“The membership eventually grew to over 1,000,” McDuffie said of The New Southie.

Sheats has been credited with playing a key role in breaking down barriers between gays and straights in South Boston through his event organizing.

He was known for his “engaging personality” and sometimes for his “lighthearted trouble-making mischievousness,” McDuffie said. “The side most people know and love about him was his great comedic timing, a master creator of nicknames for his family and friends – always loved but not always flattering. Having a nickname from Phil meant you had made it in his heart and life.”

He is survived by his mother, Mary Sheats of Arnold, Md.; his father, Phil Sheats and stepmother Marianne Sheats of Newport Beach, Calif.; his brother William Sheats of Arnold, Md.; and three sisters, Christine Zoellner of Annapolis, Carole Sheats of West Virginia, and Kathleen Sheats of Arnold; three nephews and many friends.

Friends are invited to a funeral mass scheduled for 9 a.m. Monday, Feb. 18, at St. Andrew by the Bay Catholic Church in Annapolis. A burial is scheduled following the mass at 10:30 a.m. at Lakemont Memorial Gardens cemetery in Davidsonville, Md. A Celebration of Life is scheduled after the burial from 11:30 a.m. to 3:30 p.m. at Yellowfins Restaurant at 2840 Solomon’s Island Rd. in Edgewater, Md.

Memorial contributions can be made to the Trevor Project at thetrevorproject.org/MemorialandTribute.

Lou Chibbaro Jr. has reported on the LGBT civil rights movement and the LGBT community for more than 30 years, beginning as a freelance writer and later as a staff reporter and currently as Senior News Reporter for the Washington Blade. He has chronicled LGBT-related developments as they have touched on a wide range of social, religious, and governmental institutions, including the White House, Congress, the U.S. Supreme Court, the military, local and national law enforcement agencies and the Catholic Church. Chibbaro has reported on LGBT issues and LGBT participation in local and national elections since 1976. He has covered the AIDS epidemic since it first surfaced in the early 1980s. Follow Lou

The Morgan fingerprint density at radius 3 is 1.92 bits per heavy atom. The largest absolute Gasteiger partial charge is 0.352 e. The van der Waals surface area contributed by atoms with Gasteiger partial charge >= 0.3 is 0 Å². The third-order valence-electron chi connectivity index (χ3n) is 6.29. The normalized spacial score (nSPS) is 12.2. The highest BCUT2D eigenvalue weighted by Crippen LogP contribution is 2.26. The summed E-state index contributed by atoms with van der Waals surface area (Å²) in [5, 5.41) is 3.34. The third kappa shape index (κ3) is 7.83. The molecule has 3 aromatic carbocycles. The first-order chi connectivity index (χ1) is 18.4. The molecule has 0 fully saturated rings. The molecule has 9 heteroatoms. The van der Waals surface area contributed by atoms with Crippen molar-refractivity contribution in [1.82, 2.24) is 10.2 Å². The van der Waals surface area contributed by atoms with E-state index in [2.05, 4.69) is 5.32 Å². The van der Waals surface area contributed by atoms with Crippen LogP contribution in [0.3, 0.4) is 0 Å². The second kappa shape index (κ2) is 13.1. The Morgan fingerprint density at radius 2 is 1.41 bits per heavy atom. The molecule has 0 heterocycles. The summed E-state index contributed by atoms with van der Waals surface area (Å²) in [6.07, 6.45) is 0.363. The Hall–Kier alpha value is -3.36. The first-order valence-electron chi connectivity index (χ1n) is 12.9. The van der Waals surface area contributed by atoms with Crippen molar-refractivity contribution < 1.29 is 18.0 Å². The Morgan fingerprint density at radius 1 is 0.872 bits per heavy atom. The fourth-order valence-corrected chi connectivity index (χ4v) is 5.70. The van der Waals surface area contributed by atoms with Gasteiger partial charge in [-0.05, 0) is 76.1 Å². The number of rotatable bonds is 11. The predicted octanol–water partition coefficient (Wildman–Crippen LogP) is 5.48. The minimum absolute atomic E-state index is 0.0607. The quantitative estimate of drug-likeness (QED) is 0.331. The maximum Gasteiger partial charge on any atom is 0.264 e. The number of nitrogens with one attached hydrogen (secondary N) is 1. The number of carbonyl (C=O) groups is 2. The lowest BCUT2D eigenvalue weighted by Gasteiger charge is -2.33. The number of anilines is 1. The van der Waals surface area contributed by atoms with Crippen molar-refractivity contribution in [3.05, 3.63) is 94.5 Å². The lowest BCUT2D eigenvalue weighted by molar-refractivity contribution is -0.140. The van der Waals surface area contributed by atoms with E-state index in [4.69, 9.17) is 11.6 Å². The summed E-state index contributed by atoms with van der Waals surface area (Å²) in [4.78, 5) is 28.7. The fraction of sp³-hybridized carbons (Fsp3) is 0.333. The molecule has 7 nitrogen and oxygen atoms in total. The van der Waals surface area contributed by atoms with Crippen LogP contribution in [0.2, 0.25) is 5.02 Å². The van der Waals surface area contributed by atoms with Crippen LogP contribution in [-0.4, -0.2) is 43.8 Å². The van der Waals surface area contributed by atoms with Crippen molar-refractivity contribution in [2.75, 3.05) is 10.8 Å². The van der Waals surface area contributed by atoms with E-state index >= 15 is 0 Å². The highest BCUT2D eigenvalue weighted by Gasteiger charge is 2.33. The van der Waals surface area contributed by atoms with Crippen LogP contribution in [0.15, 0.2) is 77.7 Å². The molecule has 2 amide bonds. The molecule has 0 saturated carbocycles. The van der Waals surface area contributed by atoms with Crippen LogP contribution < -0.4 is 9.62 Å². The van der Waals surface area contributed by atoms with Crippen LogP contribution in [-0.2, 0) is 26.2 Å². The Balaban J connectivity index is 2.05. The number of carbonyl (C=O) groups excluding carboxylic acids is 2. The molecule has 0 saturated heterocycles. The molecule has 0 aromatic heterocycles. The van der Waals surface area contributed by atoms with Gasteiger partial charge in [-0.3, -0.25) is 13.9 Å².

2 Comments
  • Dr's Jane Connall & Lance Hogue Jr.

    He takes our loved ones from us,
    We know not the reasons why.
    We can only comprehend the sorrows in our hearts
    From the moment their souls bless the sky.

    He picks them like flowers from a field,
    Some prepared for his presence,
    Some without a chance to yield.
    He’ll choose them and leave alone the others.

    It doesn’t matter if the ones he chose
    Are someone’s best friend ,brother, sister, uncle or mother.
    But somehow, when reminiscing, after all the tears are cried,
    We remember all the reasons we loved them,
    And know with all our hearts
    Why God himself would want them by his side.

  • Dr's Jane Connall & Lance Hogue Jr.

    He takes our loved ones from us,
    We know not the reasons why.
    We can only comprehend the sorrows in our hearts
    From the moment their souls bless the sky.
    He picks them like flowers from a field,
    Some prepared for his presence,
    Some without a chance to yield.
    He’ll choose them and leave alone the others.
    It doesn’t matter if the ones he chose
    Are someone’s best friend ,uncle, brother, sister or mother.
    But somehow, when reminiscing, after all the tears are cried,
    We remember all the reasons we loved them,
    And know with all our hearts
    Why God himself would want them by his side.